As Maya Samuels attended the Nobel Prize Ceremony and met with Nobel Laureates in Stockholm, Sweden, it probably felt like a dream. In fact, however, the eighteen year-old comparative arts student was an invited guest, one of only 24 students in the world who attended the event as part of the Stockholm International Youth Science Seminar (SIYSS).
SIYSS is a weeklong annual event for young scientists from around the world. The event is coordinated with and supported by the Nobel Foundation. While the participants are chosen in a variety of ways, all have demonstrated exceptional interest and accomplishment in a scientific field.
Maya, an Israeli, started her path to Stockholm with research at MIGAL, the Galilee Technology Center in Israel. While there she studied with Professor Giora Rytwo and became interested in solving a chemical mystery involving a color, which coincidentally, happened to share her name: “Maya Blue.”
Starting in around the sixth or seventh century, the pre-Columbian cultures of South America produced a vivid azure blue pigment that they used in a variety of artwork. Maya Blue was not only beautiful; it has also proved to be remarkably durable, retaining its vivid color even after centuries in a tropical climate. The method for producing Maya Blue was practiced for centuries but then lost in the calamitous years following the arrival of the Spanish.
Working with Prof. Rytwo, Maya had two goals. First, she wanted to understand how Maya Blue was made. Secondly, she wanted to discover if its formula had modern applications. Working alongside Rytwo and several graduate students Maya studied the unusual properties of the pigment.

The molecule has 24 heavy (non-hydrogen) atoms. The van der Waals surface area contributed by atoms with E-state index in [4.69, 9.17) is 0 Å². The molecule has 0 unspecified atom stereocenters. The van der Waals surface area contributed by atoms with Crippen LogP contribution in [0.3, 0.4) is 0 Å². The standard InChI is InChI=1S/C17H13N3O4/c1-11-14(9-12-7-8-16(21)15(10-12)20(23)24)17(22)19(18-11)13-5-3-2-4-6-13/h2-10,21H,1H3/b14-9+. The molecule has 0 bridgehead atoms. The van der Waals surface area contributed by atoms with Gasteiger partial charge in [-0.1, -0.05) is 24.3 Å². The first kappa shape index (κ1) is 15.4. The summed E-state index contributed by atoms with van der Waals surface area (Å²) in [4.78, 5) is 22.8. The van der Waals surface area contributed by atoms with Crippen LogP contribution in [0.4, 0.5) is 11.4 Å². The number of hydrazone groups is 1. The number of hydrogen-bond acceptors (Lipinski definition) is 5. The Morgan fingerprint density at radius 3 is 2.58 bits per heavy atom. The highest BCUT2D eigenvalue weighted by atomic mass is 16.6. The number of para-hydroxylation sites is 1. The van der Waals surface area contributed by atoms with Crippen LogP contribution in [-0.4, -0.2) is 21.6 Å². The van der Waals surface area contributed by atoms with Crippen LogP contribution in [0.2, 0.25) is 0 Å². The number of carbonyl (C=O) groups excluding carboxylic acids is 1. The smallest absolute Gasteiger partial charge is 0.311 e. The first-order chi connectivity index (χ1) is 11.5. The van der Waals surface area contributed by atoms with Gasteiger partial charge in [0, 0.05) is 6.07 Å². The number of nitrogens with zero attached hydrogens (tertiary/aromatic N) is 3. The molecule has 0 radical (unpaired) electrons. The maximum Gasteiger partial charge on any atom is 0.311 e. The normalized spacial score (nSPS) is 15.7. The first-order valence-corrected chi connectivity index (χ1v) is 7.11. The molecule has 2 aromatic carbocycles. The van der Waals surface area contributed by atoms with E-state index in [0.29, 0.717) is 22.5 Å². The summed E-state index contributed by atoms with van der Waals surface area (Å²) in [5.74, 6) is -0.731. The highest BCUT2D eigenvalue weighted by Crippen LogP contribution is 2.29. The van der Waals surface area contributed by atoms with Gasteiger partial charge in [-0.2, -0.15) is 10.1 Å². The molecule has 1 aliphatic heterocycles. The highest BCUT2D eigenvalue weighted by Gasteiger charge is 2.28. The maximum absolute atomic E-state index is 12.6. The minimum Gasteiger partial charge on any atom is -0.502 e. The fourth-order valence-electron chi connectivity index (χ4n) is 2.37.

“I really liked this topic because it is really multi-faceted,” explained Maya. “There is archeological and historical background and its right on the borderline between physics and chemistry. And it is so visual.” Maya also noted that the research has broad technological implications.
Although the research on the subject is ongoing, Maya began presenting some of their findings at a variety of venues, starting at an Intel-sponsored science contest at the Bloomfield Science Museum in Jerusalem at Hebrew University, where she received second place and a scholarship. She went on to present her work at another contest through the Waitzman Institute, which has a partnership with SIYSS. After two presentations of her research, Maya was chosen to make the trip to Stockholm, where she would join 23 other student scientists from around the world.
“It was incredible,” says Maya of her experience in Sweden. “Out of this world. Some people called it epic. It was really amazing to see that side of science. So much of it is just hard work and going through data. But we were taking part in exclusive events and meeting and attending lectures with scientists who are at the top of their fields. We were all really lucky to be part of this at such a young age.”
Although Maya completed this project before she arrived at Interlochen, Bill Church, the director of the comparative arts program, noted that Maya’s broad interests were reflective of Interlochen’s newest major. “She has a natural curiosity and desire to come up with new ideas,” said Church. “You can see from her research that she has an ability to synthesize and master ideas from vastly different disciplines: archeology, history, chemistry and visual arts, among many others.” After noting that Maya also plays cello in the Academy orchestra, Church added: “She’s a perfect fit for comparative arts.”